I chose five books from my collection (which is extensive). I have two works of non-fiction, two novels, and what can possibly be termed a reference work for a series of novels.
|Label of element||Acceptable data for the field|
|Author||First author listed on title page|
|Title||Title as listed on title page|
|Date Printed||Year the book was printed|
|Copyright Date||Year book was originally published|
|Series||Name of series, n/a if none|
|Type of binding||How the book is bound: hardcover, mass market paperback, trade paperback, oversized paperback, coffee table hardcover, other paperback|
|Area of collection||Which area of my personal collection this work would be placed in: fantasy, science fiction, childrens, romance, crafts, pets, writing, travel, cooking, gaming, mythology/religion, other non-fiction|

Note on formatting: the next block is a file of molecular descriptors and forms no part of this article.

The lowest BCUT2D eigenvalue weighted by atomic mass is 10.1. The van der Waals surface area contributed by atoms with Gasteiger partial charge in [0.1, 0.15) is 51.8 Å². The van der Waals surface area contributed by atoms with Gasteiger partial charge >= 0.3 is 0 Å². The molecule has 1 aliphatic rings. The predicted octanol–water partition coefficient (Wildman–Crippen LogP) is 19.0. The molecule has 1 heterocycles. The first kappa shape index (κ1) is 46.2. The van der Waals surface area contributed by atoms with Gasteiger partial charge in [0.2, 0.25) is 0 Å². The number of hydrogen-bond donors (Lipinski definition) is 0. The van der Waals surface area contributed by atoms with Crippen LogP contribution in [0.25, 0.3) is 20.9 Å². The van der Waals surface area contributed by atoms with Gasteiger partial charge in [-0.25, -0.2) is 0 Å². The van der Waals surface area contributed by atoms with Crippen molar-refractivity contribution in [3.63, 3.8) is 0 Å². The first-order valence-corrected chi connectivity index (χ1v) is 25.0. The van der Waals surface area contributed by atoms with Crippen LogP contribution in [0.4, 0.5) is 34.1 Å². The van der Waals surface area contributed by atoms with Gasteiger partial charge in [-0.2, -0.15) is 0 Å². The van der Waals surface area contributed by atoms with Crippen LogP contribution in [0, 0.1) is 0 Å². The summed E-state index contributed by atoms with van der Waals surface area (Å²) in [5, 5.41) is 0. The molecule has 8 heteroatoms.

The majority of my collection is fiction, and arranged by author. So in my metadata scheme author is the first and most important element. I do not currently alphabetize by author, but I do frequently remember last names better. So I will list authors by last name first. Title is the next most important element, as it differentiates one work of an author from another. I do not hold with the practice of alphabetizing by title in my personal collection- I organize by series or publication date because that is the way I am likely to read my books. So titles will be listed in full, and articles will not be moved to the end of the title.